The Role of Human Error in Cybersecurity Breaches

Making mistakes is a core part of the human experience – it is how we grow and learn. Yet, human error in cybersecurity is far too often overlooked.

According to a study by IBM, human error is the main cause of 95% of cybersecurity breaches. In other words, if human error was somehow eliminated entirely, 19 out of 20 cybersecurity breaches may not have taken place at all!

Types of human error in cybersecurity

While the opportunities for human error in cybersecurity are almost infinite, they can broadly be categorized into two different types: skill-based and decision-based errors. The difference between these two essentially comes down to whether or not the person had the required knowledge to perform the correct action.

Skill-based errors:- Skill-based human error in cybersecurity consists of slips and lapses: small mistakes that occur when performing familiar tasks and activities. In these scenarios, the end-user knows what the correct course of action is, but fails to do so due to a temporary lapse, mistake, or negligence. This might happen because the employee is tired, not paying attention, is distracted, or otherwise has a brief lapse of memory.

Decision-based errors:- Decision-based errors are when a user makes a faulty decision. There can be a number of different factors that play into this: often it includes the user not having the necessary level of knowledge, not having enough information about the specific circumstance, or not even realizing that they are making a decision through their inaction.

What factors cause a human error in cybersecurity?

There are a large variety of factors that play into human error, but most of them boil down to these three: opportunity, environment, and lack of awareness.

Opportunity:- Human error can only occur where there is the opportunity for it to do so. That may seem obvious, but the point is that the more opportunities there are for something to go wrong, the higher the chance that a mistake will be made at some point.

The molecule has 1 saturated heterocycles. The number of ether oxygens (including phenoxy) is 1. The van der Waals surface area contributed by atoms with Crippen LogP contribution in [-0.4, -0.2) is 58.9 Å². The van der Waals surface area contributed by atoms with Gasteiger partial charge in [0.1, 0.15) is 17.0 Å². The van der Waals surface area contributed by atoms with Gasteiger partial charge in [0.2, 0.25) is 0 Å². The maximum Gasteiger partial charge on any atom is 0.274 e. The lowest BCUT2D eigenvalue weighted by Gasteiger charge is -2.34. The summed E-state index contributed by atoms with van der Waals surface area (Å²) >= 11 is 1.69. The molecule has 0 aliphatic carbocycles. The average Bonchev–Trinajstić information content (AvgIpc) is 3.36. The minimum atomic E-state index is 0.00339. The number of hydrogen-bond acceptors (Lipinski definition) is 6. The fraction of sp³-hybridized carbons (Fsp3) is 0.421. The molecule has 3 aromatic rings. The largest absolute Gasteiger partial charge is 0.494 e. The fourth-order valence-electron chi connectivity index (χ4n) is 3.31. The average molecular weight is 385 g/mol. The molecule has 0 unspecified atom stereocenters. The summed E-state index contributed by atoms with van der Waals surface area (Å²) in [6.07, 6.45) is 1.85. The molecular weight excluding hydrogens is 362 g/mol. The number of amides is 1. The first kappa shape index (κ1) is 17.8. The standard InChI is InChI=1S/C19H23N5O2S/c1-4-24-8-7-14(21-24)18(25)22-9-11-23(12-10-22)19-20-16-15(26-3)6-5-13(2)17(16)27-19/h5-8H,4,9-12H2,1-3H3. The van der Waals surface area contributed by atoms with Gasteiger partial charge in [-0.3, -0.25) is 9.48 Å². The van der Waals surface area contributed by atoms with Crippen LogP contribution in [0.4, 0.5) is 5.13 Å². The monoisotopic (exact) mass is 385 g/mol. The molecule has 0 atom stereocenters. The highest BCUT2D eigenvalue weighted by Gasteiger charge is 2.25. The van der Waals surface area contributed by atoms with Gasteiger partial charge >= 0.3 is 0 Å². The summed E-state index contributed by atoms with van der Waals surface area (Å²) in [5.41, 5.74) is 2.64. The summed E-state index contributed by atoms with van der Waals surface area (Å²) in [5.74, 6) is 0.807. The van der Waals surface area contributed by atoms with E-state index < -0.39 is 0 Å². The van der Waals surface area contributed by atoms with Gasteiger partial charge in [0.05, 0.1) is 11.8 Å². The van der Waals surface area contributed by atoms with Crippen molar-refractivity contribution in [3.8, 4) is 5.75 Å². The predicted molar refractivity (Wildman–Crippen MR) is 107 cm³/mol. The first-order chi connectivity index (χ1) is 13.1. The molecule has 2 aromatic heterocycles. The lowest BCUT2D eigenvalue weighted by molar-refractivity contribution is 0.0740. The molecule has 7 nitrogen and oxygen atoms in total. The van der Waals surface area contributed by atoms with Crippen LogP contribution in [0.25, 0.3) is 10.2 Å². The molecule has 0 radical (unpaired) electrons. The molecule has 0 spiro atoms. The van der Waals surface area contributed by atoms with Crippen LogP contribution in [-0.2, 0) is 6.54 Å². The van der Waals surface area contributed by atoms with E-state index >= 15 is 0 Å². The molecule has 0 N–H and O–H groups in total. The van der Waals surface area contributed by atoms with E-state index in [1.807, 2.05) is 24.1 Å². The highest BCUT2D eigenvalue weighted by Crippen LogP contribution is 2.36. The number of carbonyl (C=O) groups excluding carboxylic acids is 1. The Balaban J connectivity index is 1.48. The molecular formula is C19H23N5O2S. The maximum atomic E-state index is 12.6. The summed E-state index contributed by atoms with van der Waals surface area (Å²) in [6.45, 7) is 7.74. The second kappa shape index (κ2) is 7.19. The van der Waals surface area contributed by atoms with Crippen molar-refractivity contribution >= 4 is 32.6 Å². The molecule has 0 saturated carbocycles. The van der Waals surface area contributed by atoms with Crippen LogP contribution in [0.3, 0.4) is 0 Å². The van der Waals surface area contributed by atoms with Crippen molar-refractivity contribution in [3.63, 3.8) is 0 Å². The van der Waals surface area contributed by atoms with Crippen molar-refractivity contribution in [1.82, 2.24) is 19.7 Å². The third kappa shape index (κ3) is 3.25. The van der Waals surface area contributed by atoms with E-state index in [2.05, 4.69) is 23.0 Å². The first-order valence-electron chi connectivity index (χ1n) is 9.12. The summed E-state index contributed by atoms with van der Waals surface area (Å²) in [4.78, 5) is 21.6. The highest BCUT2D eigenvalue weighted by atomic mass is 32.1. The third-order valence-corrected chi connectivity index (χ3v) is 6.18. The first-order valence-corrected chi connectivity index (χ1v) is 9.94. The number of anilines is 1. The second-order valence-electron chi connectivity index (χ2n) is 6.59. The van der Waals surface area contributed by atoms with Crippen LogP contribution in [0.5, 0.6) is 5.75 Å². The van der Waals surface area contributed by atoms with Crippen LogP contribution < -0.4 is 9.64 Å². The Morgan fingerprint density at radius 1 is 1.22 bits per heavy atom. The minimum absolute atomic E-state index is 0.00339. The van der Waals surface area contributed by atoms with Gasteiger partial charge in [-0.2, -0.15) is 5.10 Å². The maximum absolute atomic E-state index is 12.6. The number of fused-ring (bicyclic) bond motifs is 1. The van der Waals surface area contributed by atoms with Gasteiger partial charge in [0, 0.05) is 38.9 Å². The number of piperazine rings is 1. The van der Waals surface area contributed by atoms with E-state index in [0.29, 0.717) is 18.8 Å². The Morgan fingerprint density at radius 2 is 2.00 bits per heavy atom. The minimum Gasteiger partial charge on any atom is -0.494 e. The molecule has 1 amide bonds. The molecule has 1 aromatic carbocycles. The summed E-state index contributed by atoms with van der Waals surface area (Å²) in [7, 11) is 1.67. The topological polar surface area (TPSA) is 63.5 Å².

Environment:- There are many environmental factors that can make a human error in cybersecurity more likely to occur. The physical environment of a workplace can significantly contribute to the number of errors that occur. While any construction site worker will be able to tell you that errors are more common on boiling hot or freezing cold days – these considerations also apply to offices.

While having the right office temperature is an important consideration, privacy, noise-level, and posture are all things that can contribute to a more mistake-prone environment. Culture also plays an important role in environmental considerations. Often end-users will know the right course of action, but fail to carry it out because there is an easier way to do things or they simply don’t think it is important. Having a culture where security is always pushed to the background will lead to errors becoming more and more commonplace.

Lack of awareness:- Much of human error in cybersecurity results from end-users simply not knowing what the right course of action is in the first place. For example, users that aren’t aware of the risk of phishing are far more likely to fall for phishing attempts, and someone not knowing the risks of public Wi-Fi networks will quickly have their credentials harvested. A lack of knowledge is almost never the fault of the user – but should be addressed by the organization in order to ensure their end-users have the knowledge and skills they require to keep themselves and the business secure.

Address lack of knowledge with training

While reducing the opportunities for error is essential, you must also approach the causes of error from a human angle. Educating your employees on security basics and best practices allows them to make better decisions, and enables them to keep security on their mind and seek further guidance when they’re not sure what the consequences of a certain action are.

Train employees on all core security topics: as human error in cybersecurity can manifest in a huge variety of different ways, it is essential that you train employees to a basic level on any security topics that they may encounter in their day-to-day work activities. The use of email, the internet, and social media, as well as phishing and malware training, are just some of the topics that training should cover.

Training has to be engaging and relevant: your employees have limited attention spans, and you need to ensure that their training isn’t just going to make them fall asleep. Interactive training courses that use image and video content are far more effective than hour-long PowerPoint sessions. Training should also not come in yearly sessions which your employees will forget a week later, but recur regularly throughout their work-life in a brief and easily digestible format.

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